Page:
border control in a web of alleged corruption.
They have so far failed to prove Ms Collins has benefited
financially from an obvious conflict of interest to which she
initially purported to be oblivious.
But that failure barely matters now. The hounding of Ms
Collins has produced another, arguably more useful dividend.
The pair have spiked one of National's best weapons. And not
only that. Rather than causing trouble for National's
enemies, the Justice Minister has instead become a source of
aggravation for her own political kin.
Mr Key is punting on a few (Twitterless) days of stress leave
seeing Ms Collins coming to her senses.
Mr Key and his senior colleagues must be dreading what might
happen if she does not. That, and the need to avoid doing
anything to puncture caucus unity and morale little more than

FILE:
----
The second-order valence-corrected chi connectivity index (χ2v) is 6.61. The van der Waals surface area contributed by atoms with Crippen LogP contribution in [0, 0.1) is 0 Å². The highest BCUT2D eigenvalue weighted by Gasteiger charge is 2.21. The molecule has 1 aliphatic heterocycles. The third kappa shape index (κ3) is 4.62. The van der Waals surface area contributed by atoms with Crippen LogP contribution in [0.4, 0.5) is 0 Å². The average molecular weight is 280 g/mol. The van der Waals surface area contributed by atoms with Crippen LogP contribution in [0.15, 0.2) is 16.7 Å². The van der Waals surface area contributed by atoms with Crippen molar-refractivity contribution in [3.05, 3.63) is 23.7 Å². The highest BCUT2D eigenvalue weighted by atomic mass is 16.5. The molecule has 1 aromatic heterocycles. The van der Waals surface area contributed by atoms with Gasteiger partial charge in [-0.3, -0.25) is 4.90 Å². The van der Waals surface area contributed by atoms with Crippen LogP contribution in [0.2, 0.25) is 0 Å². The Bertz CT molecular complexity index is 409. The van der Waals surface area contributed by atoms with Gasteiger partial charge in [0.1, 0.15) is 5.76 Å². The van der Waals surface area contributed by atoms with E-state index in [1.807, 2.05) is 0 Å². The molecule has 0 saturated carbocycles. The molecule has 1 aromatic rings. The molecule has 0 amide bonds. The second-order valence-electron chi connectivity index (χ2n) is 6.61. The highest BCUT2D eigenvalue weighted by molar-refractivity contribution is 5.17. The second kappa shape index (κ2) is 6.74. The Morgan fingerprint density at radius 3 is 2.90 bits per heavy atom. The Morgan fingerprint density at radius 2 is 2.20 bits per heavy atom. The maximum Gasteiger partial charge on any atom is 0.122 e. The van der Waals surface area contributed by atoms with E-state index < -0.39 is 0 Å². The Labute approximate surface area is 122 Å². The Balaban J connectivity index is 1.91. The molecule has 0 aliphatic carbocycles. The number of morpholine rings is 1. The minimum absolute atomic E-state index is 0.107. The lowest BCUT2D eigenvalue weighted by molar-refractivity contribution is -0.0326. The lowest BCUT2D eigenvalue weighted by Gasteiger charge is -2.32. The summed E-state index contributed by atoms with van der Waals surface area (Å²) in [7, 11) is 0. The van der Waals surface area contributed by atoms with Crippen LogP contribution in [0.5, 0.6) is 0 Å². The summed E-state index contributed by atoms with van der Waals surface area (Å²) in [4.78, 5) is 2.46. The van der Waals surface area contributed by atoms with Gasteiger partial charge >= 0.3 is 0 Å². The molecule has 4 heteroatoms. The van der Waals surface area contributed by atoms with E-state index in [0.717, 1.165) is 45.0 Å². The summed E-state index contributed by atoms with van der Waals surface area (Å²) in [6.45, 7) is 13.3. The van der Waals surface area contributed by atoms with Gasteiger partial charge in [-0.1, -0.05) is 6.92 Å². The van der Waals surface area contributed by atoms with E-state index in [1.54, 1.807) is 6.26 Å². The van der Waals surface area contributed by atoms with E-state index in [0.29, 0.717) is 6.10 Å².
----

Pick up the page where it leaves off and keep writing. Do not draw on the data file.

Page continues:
four months out from election day, is one reason why Mr Key
will not sack Ms Collins from the Cabinet unless solid
On that score, Winston Peters says there is ''more to come''.
But, as National's Gerry Brownlee told Parliament, Mr Peters
always says there is ''more to come''.
Mr Brownlee's colleagues will willingly bow to his experience
because for the past two weeks National has lost control of
the political agenda.
This Thursday will see the delivery of the Budget. Normally,
that document is an agenda-setting device. However, if this
year's specimen turns out to be as low-key as its advance
billing, then it will not be setting anyone's agenda. Such is
National's current misfortune.
- John Armstrong is the political correspondent for The
New Zealand Herald.